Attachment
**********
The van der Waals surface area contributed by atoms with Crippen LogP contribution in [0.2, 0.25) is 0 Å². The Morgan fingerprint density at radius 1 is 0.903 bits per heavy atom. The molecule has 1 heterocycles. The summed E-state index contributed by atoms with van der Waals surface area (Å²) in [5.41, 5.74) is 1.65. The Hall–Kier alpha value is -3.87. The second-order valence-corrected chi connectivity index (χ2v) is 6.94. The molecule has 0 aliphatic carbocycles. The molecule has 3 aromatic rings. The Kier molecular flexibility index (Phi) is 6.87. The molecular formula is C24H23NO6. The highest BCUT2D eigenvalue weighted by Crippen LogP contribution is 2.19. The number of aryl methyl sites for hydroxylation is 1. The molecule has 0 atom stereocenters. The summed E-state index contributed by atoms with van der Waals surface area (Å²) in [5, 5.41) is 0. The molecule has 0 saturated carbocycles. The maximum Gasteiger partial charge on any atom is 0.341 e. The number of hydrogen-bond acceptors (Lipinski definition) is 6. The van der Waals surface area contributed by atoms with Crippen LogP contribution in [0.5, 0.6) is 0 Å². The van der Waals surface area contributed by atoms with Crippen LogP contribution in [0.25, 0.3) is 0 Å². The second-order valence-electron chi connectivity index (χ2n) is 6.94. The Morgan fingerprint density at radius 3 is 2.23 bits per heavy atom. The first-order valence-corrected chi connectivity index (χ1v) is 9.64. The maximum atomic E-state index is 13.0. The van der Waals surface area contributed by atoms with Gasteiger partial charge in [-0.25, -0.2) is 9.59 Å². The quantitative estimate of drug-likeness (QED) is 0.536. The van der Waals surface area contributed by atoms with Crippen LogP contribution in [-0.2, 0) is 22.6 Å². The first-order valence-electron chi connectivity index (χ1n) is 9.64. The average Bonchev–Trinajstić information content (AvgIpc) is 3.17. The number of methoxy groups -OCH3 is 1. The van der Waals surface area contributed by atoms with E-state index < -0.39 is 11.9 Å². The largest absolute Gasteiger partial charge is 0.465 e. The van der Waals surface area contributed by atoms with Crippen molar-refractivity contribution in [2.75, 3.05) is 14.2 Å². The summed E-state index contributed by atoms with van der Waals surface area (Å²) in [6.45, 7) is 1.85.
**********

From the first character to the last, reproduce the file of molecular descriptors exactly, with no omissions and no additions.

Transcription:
The van der Waals surface area contributed by atoms with Crippen LogP contribution in [0.2, 0.25) is 0 Å². The Morgan fingerprint density at radius 1 is 0.903 bits per heavy atom. The molecule has 1 heterocycles. The summed E-state index contributed by atoms with van der Waals surface area (Å²) in [5.41, 5.74) is 1.65. The Hall–Kier alpha value is -3.87. The second-order valence-corrected chi connectivity index (χ2v) is 6.94. The molecule has 0 aliphatic carbocycles. The molecule has 3 aromatic rings. The Kier molecular flexibility index (Phi) is 6.87. The molecular formula is C24H23NO6. The highest BCUT2D eigenvalue weighted by Crippen LogP contribution is 2.19. The number of aryl methyl sites for hydroxylation is 1. The molecule has 0 atom stereocenters. The summed E-state index contributed by atoms with van der Waals surface area (Å²) in [5, 5.41) is 0. The molecule has 0 saturated carbocycles. The maximum Gasteiger partial charge on any atom is 0.341 e. The number of hydrogen-bond acceptors (Lipinski definition) is 6. The van der Waals surface area contributed by atoms with Crippen LogP contribution in [0.5, 0.6) is 0 Å². The van der Waals surface area contributed by atoms with Crippen LogP contribution in [0.25, 0.3) is 0 Å². The second-order valence-electron chi connectivity index (χ2n) is 6.94. The Morgan fingerprint density at radius 3 is 2.23 bits per heavy atom. The first-order valence-corrected chi connectivity index (χ1v) is 9.64. The maximum atomic E-state index is 13.0. The van der Waals surface area contributed by atoms with Gasteiger partial charge in [-0.25, -0.2) is 9.59 Å². The quantitative estimate of drug-likeness (QED) is 0.536. The van der Waals surface area contributed by atoms with Crippen LogP contribution in [-0.2, 0) is 22.6 Å². The first-order valence-electron chi connectivity index (χ1n) is 9.64. The average Bonchev–Trinajstić information content (AvgIpc) is 3.17. The number of methoxy groups -OCH3 is 1. The van der Waals surface area contributed by atoms with E-state index < -0.39 is 11.9 Å². The largest absolute Gasteiger partial charge is 0.465 e. The van der Waals surface area contributed by atoms with Crippen molar-refractivity contribution in [2.75, 3.05) is 14.2 Å². The summed E-state index contributed by atoms with van der Waals surface area (Å²) in [6.45, 7) is 1.85.